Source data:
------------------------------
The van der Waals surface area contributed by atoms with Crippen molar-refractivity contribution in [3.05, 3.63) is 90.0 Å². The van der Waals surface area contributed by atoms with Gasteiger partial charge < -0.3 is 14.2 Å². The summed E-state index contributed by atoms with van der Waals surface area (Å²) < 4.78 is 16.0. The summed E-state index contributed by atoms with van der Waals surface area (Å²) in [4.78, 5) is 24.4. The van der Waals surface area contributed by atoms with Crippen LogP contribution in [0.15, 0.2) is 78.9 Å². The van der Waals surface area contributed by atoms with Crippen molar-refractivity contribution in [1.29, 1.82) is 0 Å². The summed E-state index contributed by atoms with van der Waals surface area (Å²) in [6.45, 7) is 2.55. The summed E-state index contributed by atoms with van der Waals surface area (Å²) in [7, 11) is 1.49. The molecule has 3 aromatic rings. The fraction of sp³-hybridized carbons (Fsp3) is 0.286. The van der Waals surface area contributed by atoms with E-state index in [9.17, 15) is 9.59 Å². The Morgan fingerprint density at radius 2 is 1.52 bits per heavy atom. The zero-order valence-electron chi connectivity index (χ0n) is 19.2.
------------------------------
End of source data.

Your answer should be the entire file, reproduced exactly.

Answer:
The van der Waals surface area contributed by atoms with Crippen molar-refractivity contribution in [3.05, 3.63) is 90.0 Å². The van der Waals surface area contributed by atoms with Gasteiger partial charge < -0.3 is 14.2 Å². The summed E-state index contributed by atoms with van der Waals surface area (Å²) < 4.78 is 16.0. The summed E-state index contributed by atoms with van der Waals surface area (Å²) in [4.78, 5) is 24.4. The van der Waals surface area contributed by atoms with Crippen LogP contribution in [0.15, 0.2) is 78.9 Å². The van der Waals surface area contributed by atoms with Crippen molar-refractivity contribution in [1.29, 1.82) is 0 Å². The summed E-state index contributed by atoms with van der Waals surface area (Å²) in [6.45, 7) is 2.55. The summed E-state index contributed by atoms with van der Waals surface area (Å²) in [7, 11) is 1.49. The molecule has 3 aromatic rings. The fraction of sp³-hybridized carbons (Fsp3) is 0.286. The van der Waals surface area contributed by atoms with E-state index in [9.17, 15) is 9.59 Å². The Morgan fingerprint density at radius 2 is 1.52 bits per heavy atom. The zero-order valence-electron chi connectivity index (χ0n) is 19.2.